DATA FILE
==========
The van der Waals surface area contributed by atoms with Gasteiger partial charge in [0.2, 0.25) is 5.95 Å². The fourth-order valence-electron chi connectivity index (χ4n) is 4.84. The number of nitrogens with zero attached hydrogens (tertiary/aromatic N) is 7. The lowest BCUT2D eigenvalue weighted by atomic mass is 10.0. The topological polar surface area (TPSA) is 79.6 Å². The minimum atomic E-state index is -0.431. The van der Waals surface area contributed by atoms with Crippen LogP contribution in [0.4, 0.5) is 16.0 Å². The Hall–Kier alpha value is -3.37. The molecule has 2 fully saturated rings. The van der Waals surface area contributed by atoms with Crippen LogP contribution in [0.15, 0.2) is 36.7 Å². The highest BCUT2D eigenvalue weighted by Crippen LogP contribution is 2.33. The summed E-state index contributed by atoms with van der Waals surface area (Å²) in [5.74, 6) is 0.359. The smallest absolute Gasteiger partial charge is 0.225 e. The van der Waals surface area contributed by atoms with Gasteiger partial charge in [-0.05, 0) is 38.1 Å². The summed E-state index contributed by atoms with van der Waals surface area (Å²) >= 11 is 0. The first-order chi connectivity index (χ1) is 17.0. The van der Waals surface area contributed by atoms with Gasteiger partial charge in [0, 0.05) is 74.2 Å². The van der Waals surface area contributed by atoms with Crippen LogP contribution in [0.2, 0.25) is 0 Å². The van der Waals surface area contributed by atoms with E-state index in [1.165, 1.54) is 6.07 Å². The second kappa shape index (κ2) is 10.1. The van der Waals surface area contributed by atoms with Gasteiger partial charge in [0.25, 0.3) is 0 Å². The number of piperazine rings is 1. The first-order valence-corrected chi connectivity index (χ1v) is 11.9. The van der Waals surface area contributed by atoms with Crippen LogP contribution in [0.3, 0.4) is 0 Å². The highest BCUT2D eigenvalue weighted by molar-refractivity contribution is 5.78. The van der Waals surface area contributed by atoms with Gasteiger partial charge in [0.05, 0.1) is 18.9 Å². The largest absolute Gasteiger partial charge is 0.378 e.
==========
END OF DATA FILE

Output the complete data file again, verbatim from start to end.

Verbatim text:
The van der Waals surface area contributed by atoms with Gasteiger partial charge in [0.2, 0.25) is 5.95 Å². The fourth-order valence-electron chi connectivity index (χ4n) is 4.84. The number of nitrogens with zero attached hydrogens (tertiary/aromatic N) is 7. The lowest BCUT2D eigenvalue weighted by atomic mass is 10.0. The topological polar surface area (TPSA) is 79.6 Å². The minimum atomic E-state index is -0.431. The van der Waals surface area contributed by atoms with Crippen LogP contribution in [0.4, 0.5) is 16.0 Å². The Hall–Kier alpha value is -3.37. The molecule has 2 fully saturated rings. The van der Waals surface area contributed by atoms with Crippen LogP contribution in [0.15, 0.2) is 36.7 Å². The highest BCUT2D eigenvalue weighted by Crippen LogP contribution is 2.33. The summed E-state index contributed by atoms with van der Waals surface area (Å²) in [5.74, 6) is 0.359. The smallest absolute Gasteiger partial charge is 0.225 e. The van der Waals surface area contributed by atoms with Gasteiger partial charge in [-0.05, 0) is 38.1 Å². The summed E-state index contributed by atoms with van der Waals surface area (Å²) >= 11 is 0. The first-order chi connectivity index (χ1) is 17.0. The van der Waals surface area contributed by atoms with Gasteiger partial charge in [0, 0.05) is 74.2 Å². The van der Waals surface area contributed by atoms with Crippen LogP contribution in [0.2, 0.25) is 0 Å². The van der Waals surface area contributed by atoms with E-state index in [1.165, 1.54) is 6.07 Å². The second kappa shape index (κ2) is 10.1. The van der Waals surface area contributed by atoms with Gasteiger partial charge in [0.25, 0.3) is 0 Å². The number of piperazine rings is 1. The first-order valence-corrected chi connectivity index (χ1v) is 11.9. The van der Waals surface area contributed by atoms with Crippen LogP contribution in [0.3, 0.4) is 0 Å². The highest BCUT2D eigenvalue weighted by molar-refractivity contribution is 5.78. The van der Waals surface area contributed by atoms with Gasteiger partial charge in [0.05, 0.1) is 18.9 Å². The largest absolute Gasteiger partial charge is 0.378 e.